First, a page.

The China-Africa Forest Governance Learning Platform, launched this month, is aimed to research China's impact and influence over decisions about Africa's forests.
The forum, developed by the Forest Governance Learning Group, aims to help African policymakers and other experts better understand Africa's relationship with China, according to an International Institute for Environment and Development (IIED).
China is now the top importer of timber from several African countries, mainly those in the Congo Basin, and as China's imports of African timber and its investments in forestland are increasing, gathering information about the impacts is key, experts say.
Preliminary research shows while some Chinese companies contribute to the welfare of the African forest communities, others fail to comply and are illegally exploiting forest resources.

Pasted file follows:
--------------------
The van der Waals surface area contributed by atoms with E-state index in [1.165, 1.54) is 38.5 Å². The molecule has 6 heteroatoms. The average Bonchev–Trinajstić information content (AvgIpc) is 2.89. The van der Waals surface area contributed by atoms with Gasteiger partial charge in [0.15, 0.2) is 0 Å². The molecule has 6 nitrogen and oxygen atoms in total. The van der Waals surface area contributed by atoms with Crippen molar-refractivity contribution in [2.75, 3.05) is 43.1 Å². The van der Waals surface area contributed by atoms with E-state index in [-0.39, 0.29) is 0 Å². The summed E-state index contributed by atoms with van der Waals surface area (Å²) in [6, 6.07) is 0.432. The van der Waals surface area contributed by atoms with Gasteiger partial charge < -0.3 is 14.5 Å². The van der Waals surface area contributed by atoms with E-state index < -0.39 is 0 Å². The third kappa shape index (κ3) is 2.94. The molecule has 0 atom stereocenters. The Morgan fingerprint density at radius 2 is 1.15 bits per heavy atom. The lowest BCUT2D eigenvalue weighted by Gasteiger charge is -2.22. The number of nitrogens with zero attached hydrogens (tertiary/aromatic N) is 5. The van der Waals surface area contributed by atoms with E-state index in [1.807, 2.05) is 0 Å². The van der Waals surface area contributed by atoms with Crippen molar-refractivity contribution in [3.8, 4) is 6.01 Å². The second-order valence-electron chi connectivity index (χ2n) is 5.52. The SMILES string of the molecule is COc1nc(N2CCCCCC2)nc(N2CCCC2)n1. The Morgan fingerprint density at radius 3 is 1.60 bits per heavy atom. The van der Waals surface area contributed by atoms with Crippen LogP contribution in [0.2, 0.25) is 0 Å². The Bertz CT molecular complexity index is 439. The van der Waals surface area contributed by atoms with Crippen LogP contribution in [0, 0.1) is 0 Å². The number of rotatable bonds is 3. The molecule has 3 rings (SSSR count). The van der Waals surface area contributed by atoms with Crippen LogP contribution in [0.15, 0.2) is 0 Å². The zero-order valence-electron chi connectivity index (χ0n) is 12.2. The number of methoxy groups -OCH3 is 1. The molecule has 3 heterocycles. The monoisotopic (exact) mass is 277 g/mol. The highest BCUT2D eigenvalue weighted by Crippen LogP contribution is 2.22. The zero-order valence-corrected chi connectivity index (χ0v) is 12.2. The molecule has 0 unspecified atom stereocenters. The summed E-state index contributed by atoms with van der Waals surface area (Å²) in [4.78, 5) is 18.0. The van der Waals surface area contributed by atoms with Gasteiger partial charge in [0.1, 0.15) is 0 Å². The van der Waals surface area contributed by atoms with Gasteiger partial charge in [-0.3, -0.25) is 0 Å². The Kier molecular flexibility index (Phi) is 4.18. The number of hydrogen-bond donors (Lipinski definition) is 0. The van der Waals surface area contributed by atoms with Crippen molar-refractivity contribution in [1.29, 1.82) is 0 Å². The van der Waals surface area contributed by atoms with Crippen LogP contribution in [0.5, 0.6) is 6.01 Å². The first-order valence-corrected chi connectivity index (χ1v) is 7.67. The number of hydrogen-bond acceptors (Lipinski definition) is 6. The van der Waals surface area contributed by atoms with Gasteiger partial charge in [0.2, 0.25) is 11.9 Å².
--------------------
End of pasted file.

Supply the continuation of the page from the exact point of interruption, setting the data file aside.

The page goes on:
Experts said more information is needed to try to improve governance of forests in Africa, and to gauge the possible positive and negative impacts of China's interest in them.
African policy makers need to try to get better partnerships with people in China and potentially take action and improve decision making where it is opaque or wrong.
Not surprisingly, the research shows China has a relatively positive view of the relationship, while many Africa nations have a negative view. Because China needs natural resources the government has encouraged investing overseas, and since Africa needs investment in infrastructure, China the partnership as a a win-win.
But in Africa, both governments and civil society groups in countries such as Mozambique and Zambia see the relationship as negative, in part due to lack of communication. African nations say they want guarantees China's investment will improve the welfare of local communities.
Another big challenge, given the lack of regulation, is to verify that African timber imported to China is being cut legally and sustainably, and to assess the impacts on Africa's forest communities.
With the European Union set to create stricter timber regulations this month, the fears is that more illegal timber may head to China instead.
While China is the biggest investor in Africa's forests at the moment, India, or other places with an increasing need for natural resources, could be next.
By Guylain Gustave Moke